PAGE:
However, there has been an evolution in this area by advanced militaries around the globe. In 2020, it was reported that sophisticated "spy drones" had been discovered by Chinese fishermen and handed over to authorities.
The devices were said to have been operating in international waters, but "in China's backyard". A Forbes article said their "role [was] likely to be intelligence gathering."
"The information they collect could include measuring the depth, noise, salinity and currents. This seemingly mundane data could provide submariners with a tactical advantage in future operations, making them better informed about local conditions. Which is why navies invest so much in these activities. And why they are often conducted discretely, or even covertly."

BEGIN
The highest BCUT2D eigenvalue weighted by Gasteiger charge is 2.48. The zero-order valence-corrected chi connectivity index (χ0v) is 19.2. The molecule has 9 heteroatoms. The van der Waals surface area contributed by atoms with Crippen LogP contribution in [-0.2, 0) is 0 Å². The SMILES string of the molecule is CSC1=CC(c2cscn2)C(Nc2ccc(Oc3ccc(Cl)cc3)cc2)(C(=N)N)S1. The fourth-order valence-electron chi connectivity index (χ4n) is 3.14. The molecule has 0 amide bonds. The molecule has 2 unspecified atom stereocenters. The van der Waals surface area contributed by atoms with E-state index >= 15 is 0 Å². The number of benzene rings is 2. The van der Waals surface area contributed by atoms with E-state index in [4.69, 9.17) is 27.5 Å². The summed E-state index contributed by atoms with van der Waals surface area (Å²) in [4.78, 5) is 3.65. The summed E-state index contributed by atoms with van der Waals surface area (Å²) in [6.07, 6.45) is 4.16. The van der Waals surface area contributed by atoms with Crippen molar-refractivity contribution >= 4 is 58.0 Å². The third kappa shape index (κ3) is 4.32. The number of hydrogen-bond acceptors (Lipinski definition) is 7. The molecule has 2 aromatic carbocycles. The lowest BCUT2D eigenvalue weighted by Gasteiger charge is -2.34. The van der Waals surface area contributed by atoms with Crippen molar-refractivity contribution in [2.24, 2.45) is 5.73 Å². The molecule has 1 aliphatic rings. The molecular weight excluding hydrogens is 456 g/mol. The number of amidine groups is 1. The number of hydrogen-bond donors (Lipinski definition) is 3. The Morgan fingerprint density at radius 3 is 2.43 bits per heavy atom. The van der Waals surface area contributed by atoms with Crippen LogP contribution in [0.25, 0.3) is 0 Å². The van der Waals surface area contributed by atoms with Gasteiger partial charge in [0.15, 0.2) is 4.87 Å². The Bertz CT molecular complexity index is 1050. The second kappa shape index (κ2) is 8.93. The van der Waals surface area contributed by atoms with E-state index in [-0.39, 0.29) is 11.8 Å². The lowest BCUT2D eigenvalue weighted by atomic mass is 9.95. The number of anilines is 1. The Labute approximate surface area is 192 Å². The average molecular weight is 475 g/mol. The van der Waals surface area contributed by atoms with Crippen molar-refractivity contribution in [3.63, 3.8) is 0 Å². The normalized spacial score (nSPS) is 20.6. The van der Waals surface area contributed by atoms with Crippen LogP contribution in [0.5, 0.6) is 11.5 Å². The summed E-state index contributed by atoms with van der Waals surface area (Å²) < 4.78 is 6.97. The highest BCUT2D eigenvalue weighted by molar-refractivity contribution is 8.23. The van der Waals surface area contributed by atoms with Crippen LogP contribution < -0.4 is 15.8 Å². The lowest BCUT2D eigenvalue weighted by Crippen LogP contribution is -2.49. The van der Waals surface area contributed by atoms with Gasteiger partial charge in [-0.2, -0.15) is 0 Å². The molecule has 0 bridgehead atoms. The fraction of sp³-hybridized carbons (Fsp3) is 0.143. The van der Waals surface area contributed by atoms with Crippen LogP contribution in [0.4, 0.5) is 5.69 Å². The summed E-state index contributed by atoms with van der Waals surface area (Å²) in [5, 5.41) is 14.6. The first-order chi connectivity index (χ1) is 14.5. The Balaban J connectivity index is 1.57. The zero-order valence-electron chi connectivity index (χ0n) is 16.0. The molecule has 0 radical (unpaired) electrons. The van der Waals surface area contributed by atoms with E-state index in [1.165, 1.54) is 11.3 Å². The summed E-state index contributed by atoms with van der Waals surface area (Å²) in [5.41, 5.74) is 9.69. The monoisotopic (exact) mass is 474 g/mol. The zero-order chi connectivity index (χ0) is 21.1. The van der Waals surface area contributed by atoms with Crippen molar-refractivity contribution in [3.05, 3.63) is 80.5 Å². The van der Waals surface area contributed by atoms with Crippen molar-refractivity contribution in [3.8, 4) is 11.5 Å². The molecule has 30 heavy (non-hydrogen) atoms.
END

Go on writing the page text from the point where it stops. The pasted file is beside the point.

When Were Underwater Drones Invented?
The United States Navy began using drones in the 1960s, although they were first trialled a decade earlier.
Their original intended use was to detect lost equipment and explore lost wrecks on the seabed in Pearl Harbour or the South Pacific.
The US Navy used drone technology to help locate a lost nuclear bomb off the coast of Spain in 1966 following an accident involving a B-52 Bomber.
Another, perhaps more famous example of a sea drone detecting something important came in 1985 when the wreck of Titanic was discovered at a depth of 12,500 feet in the North Atlantic Ocean.